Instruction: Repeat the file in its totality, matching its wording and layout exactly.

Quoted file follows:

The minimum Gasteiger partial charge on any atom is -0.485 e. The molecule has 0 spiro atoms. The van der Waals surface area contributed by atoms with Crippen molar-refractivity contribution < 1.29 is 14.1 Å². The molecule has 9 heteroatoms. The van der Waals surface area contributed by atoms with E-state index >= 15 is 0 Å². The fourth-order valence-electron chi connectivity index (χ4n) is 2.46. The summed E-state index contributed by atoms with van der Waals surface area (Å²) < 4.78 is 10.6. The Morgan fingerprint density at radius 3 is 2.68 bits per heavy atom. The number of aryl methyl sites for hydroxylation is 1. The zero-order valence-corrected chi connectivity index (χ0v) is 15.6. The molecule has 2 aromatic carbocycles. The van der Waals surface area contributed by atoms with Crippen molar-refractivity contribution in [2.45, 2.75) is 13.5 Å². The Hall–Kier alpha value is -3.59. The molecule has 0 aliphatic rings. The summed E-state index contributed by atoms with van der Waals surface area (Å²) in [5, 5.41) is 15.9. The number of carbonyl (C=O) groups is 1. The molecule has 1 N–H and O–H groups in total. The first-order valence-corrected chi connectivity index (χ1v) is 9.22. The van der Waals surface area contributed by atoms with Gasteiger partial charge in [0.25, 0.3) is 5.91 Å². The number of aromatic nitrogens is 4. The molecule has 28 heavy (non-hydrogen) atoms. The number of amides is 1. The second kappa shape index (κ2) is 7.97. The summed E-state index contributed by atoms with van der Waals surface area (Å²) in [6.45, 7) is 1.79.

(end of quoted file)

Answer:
The minimum Gasteiger partial charge on any atom is -0.485 e. The molecule has 0 spiro atoms. The van der Waals surface area contributed by atoms with Crippen molar-refractivity contribution < 1.29 is 14.1 Å². The molecule has 9 heteroatoms. The van der Waals surface area contributed by atoms with E-state index >= 15 is 0 Å². The fourth-order valence-electron chi connectivity index (χ4n) is 2.46. The summed E-state index contributed by atoms with van der Waals surface area (Å²) < 4.78 is 10.6. The Morgan fingerprint density at radius 3 is 2.68 bits per heavy atom. The number of aryl methyl sites for hydroxylation is 1. The zero-order valence-corrected chi connectivity index (χ0v) is 15.6. The molecule has 2 aromatic carbocycles. The van der Waals surface area contributed by atoms with Crippen molar-refractivity contribution in [2.45, 2.75) is 13.5 Å². The Hall–Kier alpha value is -3.59. The molecule has 0 aliphatic rings. The summed E-state index contributed by atoms with van der Waals surface area (Å²) in [5, 5.41) is 15.9. The number of carbonyl (C=O) groups is 1. The molecule has 1 N–H and O–H groups in total. The first-order valence-corrected chi connectivity index (χ1v) is 9.22. The van der Waals surface area contributed by atoms with Gasteiger partial charge in [0.25, 0.3) is 5.91 Å². The number of aromatic nitrogens is 4. The molecule has 28 heavy (non-hydrogen) atoms. The number of amides is 1. The second kappa shape index (κ2) is 7.97. The summed E-state index contributed by atoms with van der Waals surface area (Å²) in [6.45, 7) is 1.79.